Brig.-Gen. Dan Constable, speaking in a conference call from Kuwait on Thursday, said Canada's allies are "excited" that the CF-18 jets will expand their operations beyond Iraq, where they have been conducting missions for six months.
Since last September, the U.S., and at least three Persian Gulf countries, have also been hitting extremist targets in Syria, which is tangled in a brutal, four-year-long, civil war.
Constable said Canadian pilots are being briefed on the new territory and reviewing potential threats in specific areas.
"From our perspective, operations in Syria are going to be very, very close to those over Iraq in terms of how we mitigate threats, surface-to-air threats," he said. "As you can imagine, the safety of my aircrew is paramount for me and I'm very confident we have all of the procedures in place to deal with any threats that could be presented."
Constable would not say whether pilots have been instructed to attack Syrian air defence batteries that lock on to them with radar, nor would he comment on the state of that country's early warning system.
Defence Minister Jason Kenney has said strikes against extremists will take place in areas where there is no Syrian air-defence radar, but open-source technical reports show as many as five of the country's 31 early warning sites are located in the region. Whether they are still operational is unclear.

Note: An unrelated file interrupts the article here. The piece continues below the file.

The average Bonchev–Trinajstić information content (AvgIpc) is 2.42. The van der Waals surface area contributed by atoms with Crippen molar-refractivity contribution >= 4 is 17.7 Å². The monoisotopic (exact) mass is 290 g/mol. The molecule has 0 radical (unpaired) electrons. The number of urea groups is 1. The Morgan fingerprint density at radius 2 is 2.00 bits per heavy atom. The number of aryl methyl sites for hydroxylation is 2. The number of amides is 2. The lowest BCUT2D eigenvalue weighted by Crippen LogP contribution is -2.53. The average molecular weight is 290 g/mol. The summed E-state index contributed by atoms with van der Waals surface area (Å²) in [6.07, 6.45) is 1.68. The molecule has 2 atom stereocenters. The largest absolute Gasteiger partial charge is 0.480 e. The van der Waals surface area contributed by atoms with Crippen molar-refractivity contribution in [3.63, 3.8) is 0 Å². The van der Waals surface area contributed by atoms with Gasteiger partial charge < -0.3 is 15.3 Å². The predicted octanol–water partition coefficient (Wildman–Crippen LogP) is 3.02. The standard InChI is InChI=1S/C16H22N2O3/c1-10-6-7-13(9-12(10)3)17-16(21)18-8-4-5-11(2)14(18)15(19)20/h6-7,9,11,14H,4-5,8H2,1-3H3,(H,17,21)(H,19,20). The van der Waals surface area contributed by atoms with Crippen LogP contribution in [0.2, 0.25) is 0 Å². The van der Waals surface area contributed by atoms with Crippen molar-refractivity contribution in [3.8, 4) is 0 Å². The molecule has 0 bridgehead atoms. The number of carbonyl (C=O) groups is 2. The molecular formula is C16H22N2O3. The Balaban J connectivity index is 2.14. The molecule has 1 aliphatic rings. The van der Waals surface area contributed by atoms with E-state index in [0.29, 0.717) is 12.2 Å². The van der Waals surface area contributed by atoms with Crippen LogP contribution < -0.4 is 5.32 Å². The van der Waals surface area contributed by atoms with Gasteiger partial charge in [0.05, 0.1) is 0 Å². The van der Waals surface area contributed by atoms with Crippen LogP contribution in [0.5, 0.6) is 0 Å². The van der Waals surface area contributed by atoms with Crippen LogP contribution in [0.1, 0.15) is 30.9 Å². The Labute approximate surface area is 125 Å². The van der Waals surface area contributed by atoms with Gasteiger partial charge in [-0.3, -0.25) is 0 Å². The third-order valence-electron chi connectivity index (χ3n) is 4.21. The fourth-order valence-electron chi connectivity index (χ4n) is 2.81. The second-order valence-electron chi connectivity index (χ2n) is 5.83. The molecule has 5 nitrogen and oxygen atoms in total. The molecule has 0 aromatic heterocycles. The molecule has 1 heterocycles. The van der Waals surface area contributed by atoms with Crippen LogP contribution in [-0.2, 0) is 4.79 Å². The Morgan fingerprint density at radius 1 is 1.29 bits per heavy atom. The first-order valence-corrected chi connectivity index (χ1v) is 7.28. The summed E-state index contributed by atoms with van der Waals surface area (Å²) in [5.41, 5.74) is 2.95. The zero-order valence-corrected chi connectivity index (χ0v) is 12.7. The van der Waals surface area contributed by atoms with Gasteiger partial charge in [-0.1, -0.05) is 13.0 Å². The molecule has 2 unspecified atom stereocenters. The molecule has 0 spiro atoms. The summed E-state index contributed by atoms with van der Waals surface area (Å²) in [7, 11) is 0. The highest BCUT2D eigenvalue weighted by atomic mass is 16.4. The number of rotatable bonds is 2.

Earlier this week, Parliament approved a motion that extended the combat mission for a year and expanded the campaign to include missions in Syria, where the Islamic State in Iraq and the Levant holds sway over a vast swath of territory in the eastern and northern portions of the country.
The CF-18s flew six bombing missions in Iraq over the last 10 days, but none of them involved supporting the major offensive in Tikrit, where Iranian-backed Shiite militias and the Iraqi army have fought a bloody, protracted battle.
The U.S.-led coalition initially held back air support because of the involvement of Iran's elite Revolutionary Guard, known as the Quds Force, in training the militias. It has since relented and conducted a series of strikes — beginning March 25 — that paved the way for government forces to advance.
Foreign Affairs Minister Rob Nicholson insisted last week that Canada does not "align with the Iranians."
Yet, Constable confirmed on Thursday there is no ban on Canadians supporting the Tikrit operation. The absence of CF-18s from the strike roster was a decision by the American commanders who allot targets.
"There is no specific prohibition," he said. "We would strike in support of the government of Iraq, Iraqi security forces and it just so happens in the Tikrit area, there's enough coalition strike assets that we were assigned in other areas on that day."
NDP defence critic Jack Harris said ignoring the Iranian influence in Baghdad is a "gross over-simplification" of the conflict and the Harper government should look at imposing limits on the kinds of air strikes the CF-18s will conduct.
Before each mission, he said, the air force should ask who, apart from the Kurds and Iraqi forces, will benefit.
"We have a problem," said Harris. "And the problem is that we're not looking deeply enough into the consequences, both military and political, of our actions."
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